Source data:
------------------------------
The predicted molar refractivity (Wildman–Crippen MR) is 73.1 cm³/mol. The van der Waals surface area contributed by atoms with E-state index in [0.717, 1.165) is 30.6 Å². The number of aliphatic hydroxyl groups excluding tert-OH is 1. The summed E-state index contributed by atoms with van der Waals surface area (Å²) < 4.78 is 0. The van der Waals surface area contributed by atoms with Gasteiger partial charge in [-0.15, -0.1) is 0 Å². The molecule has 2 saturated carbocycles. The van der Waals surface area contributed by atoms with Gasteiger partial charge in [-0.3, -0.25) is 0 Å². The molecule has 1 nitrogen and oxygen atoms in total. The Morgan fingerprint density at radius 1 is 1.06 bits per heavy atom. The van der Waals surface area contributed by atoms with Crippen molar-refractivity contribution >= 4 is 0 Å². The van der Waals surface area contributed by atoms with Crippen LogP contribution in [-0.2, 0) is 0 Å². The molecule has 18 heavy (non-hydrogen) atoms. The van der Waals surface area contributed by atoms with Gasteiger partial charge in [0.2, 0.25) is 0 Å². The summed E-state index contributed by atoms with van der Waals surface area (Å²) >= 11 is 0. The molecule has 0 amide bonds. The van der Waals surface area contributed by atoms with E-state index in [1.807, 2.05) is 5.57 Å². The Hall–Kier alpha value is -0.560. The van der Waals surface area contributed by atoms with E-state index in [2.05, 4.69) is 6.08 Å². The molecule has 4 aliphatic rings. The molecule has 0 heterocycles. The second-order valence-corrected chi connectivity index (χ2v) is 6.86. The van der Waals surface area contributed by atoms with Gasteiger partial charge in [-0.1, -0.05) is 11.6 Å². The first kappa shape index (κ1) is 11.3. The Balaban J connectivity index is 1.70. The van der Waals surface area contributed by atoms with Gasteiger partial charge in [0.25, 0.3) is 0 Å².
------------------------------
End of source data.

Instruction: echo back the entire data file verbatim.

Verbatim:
The predicted molar refractivity (Wildman–Crippen MR) is 73.1 cm³/mol. The van der Waals surface area contributed by atoms with E-state index in [0.717, 1.165) is 30.6 Å². The number of aliphatic hydroxyl groups excluding tert-OH is 1. The summed E-state index contributed by atoms with van der Waals surface area (Å²) < 4.78 is 0. The van der Waals surface area contributed by atoms with Gasteiger partial charge in [-0.15, -0.1) is 0 Å². The molecule has 2 saturated carbocycles. The van der Waals surface area contributed by atoms with Gasteiger partial charge in [-0.3, -0.25) is 0 Å². The molecule has 1 nitrogen and oxygen atoms in total. The Morgan fingerprint density at radius 1 is 1.06 bits per heavy atom. The van der Waals surface area contributed by atoms with Crippen molar-refractivity contribution >= 4 is 0 Å². The van der Waals surface area contributed by atoms with Crippen LogP contribution in [-0.2, 0) is 0 Å². The molecule has 18 heavy (non-hydrogen) atoms. The van der Waals surface area contributed by atoms with Gasteiger partial charge in [0.2, 0.25) is 0 Å². The summed E-state index contributed by atoms with van der Waals surface area (Å²) >= 11 is 0. The molecule has 0 amide bonds. The van der Waals surface area contributed by atoms with E-state index in [1.807, 2.05) is 5.57 Å². The Hall–Kier alpha value is -0.560. The van der Waals surface area contributed by atoms with E-state index in [2.05, 4.69) is 6.08 Å². The molecule has 4 aliphatic rings. The molecule has 0 heterocycles. The second-order valence-corrected chi connectivity index (χ2v) is 6.86. The van der Waals surface area contributed by atoms with Gasteiger partial charge in [-0.1, -0.05) is 11.6 Å². The first kappa shape index (κ1) is 11.3. The Balaban J connectivity index is 1.70. The van der Waals surface area contributed by atoms with Gasteiger partial charge in [0.25, 0.3) is 0 Å².